Alexander: He is kind of an idiot but relatively likeable. His thoughtlessness and hot-bloodedness are constantly blamed by the narrator on his youth. He is smart enough to realize that Morgan’s version of the events surrounding her banishment doesn’t add up with the story everyone else tells, even when he is so obsessed with her he takes up the quest for the Holy Grail naively believing she will use the Grail just to free herself from “imprisonment.” It’s not really his fault he ends up Morgan’s sex slave—Morgan arranges to have him injured and then continually drugs him as long as he’s with her. This is not totally implausible, as other authors than Stewart have had female characters drug their men to make sure their sex slaves are compliant (Anne Eliot Crompton in Gawain and Lady Green, for example). He quests after the Grail and ends up meeting Alice totally by chance. He immediately declares his love for her, which made me want to faceplam because that trope should be dead and rotting by the early 90s when this book was published. Stewart is supposed to be one of the masters of the romance genre, and this is what we get?! Fate (with a capital F) isn’t mentioned at this point, but it’s pretty strongly implied. The story is pretty much over at this point; just a few loose ends to tie up. Oh, and Alice’s pesky almost-fiancé needs to be killed because he turns out to be working with Morgan le Fay and wants Alice’s castle for a rebellion they’re cooking up. Alexander then allows Alice’s father to talk him out of both his quests without too much protest and settles down to be husband and lord of the manor.
Alice: The more intelligent of the main pair, she is not only smart but brave as well. She manages to fight off an attacker who surprises her when they are escorting the young Frankish prince to safety. She is also much more worldly than Alexander, having spent a lot of her life on pilgrimage to Tours and Jerusalem. I really enjoyed her; it was nice to see a woman in Stewart’s universe who is smart and practical and not totally helpless without a man. I loved especially her discussion with Alexander about the nature of the Holy Grail when she mentions the real Grail was probably a simple clay cup, not a gold one studded with jewels. I thought “Ah, someone saw Indiana Jones and the Last Crusade!” (Mary Stewart, not Alice). Alice lives much more in the real world of history, meeting actual Frankish royalty and being a pilgrim to Jerusalem, than Alexander who lives more in the world of legend in his interactions with people like Morgan le Fay.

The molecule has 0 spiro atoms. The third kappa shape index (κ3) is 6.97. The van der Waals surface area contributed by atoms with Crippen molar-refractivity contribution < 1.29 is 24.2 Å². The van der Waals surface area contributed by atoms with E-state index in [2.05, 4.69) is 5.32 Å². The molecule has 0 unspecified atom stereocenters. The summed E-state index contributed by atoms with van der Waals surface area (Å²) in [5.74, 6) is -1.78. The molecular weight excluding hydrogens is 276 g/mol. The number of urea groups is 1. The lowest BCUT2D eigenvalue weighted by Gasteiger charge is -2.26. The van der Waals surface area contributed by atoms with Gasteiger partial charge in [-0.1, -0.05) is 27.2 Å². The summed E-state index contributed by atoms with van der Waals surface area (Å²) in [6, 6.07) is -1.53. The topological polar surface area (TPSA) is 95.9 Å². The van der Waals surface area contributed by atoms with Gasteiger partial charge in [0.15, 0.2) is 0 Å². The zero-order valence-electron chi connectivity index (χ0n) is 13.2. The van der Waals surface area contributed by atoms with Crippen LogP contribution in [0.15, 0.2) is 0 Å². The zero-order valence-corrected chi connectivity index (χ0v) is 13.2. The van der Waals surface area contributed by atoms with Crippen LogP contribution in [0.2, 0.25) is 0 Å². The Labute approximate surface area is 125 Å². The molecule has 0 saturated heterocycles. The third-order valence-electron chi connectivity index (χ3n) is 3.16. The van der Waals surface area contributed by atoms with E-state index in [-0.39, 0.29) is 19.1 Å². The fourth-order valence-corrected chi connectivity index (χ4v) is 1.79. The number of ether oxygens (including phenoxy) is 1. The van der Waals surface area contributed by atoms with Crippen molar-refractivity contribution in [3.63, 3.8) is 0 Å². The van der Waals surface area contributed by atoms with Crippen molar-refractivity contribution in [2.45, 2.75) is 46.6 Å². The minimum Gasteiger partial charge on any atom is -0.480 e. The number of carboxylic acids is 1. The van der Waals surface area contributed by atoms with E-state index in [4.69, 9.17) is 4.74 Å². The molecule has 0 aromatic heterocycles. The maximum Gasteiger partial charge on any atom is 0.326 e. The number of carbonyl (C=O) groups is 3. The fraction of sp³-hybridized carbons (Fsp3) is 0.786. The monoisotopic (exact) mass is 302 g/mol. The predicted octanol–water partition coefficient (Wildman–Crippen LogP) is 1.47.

Morgan le Fay: I really don’t have much to say on this front other than still evil without motive. But it was nice to have more of a balance between her and the other women in this story rather than women=evil (except Niniane, Guinevere, and Nimuë). Merlin caused more problems for Arthur by refusing to teach women magic than he ever realized even with all his foresight—both Morgause and Morgan blame his refusal to teach them as their turning point of when they started hating him and Arthur.
Anna: Completely awesome. Probably the only woman in this whole series who jumps for a sword when threatened rather than staring stupidly or crying her eyes out. Again, this book was published in the 90s, and it shows. Anna acts boldly to save herself and her son and even has the guts to swear vengeance, although she changes with the times and realizes later that there is a legal way to get justice. I enjoyed her very much.
Baudoin: A good military strategist and loved by the people of Cornwall. He is murdered by his older brother March after he has a great victory against the Saxons where his force cleverly defeats a much larger force. He and Anna had long suspected March would go nuts and kill him for his popularity, and for the fact that he has an heir while March has no children. They tentatively planned an escape for her and their son awhile before his actual murder.
March (Mark): The typical portrayal of King Mark of Cornwall is an old man crazed by jealousy. There are rarely positive interpretations of him. This is not one of them. He is completely cracked, and yet supposedly everyone in his kingdom will say that it’s OK he killed his much more likeable younger brother because he was “drunk.” Give me a break. If people know he’s crazy, and clearly they do, why are they excusing him murdering people in cold blood? Especially since he just killed the next in line for the throne who people supposedly loved. There is hardly concern at all that the people will rise up in revolution; everyone will just understand that he was drunk. Because apparently this kind of thing happens all the time (not). It reminds me of in Last Enchantment where we are supposed to believe that everyone in Lothian will just understand that it’s Lot’s right to kill all the babies and no one will talk about rising up in revolution against such a cruel king. Same logic. And it still doesn’t make much sense. But we need things to happen this way for the story to play out, so happen they do.
Drustan (Tristan): He’s here briefly, as is his lover Isolde. He helps Anna and Alexander escape after Baudoin is murdered. It is to him Alexander is traveling when he leaves home to seek justice, so Drustan can corroborate to Arthur the story of Baudoin’s murder. Alexander never makes it, so we don’t see Drustan again.
It was so refreshing to read a Mary Stewart story that is told more through dialogue and less through direct exposition. Stuff still happens that doesn’t make sense, but overall the characters are more likeable than any of her other books and the story moves along at a good clip. Four stars.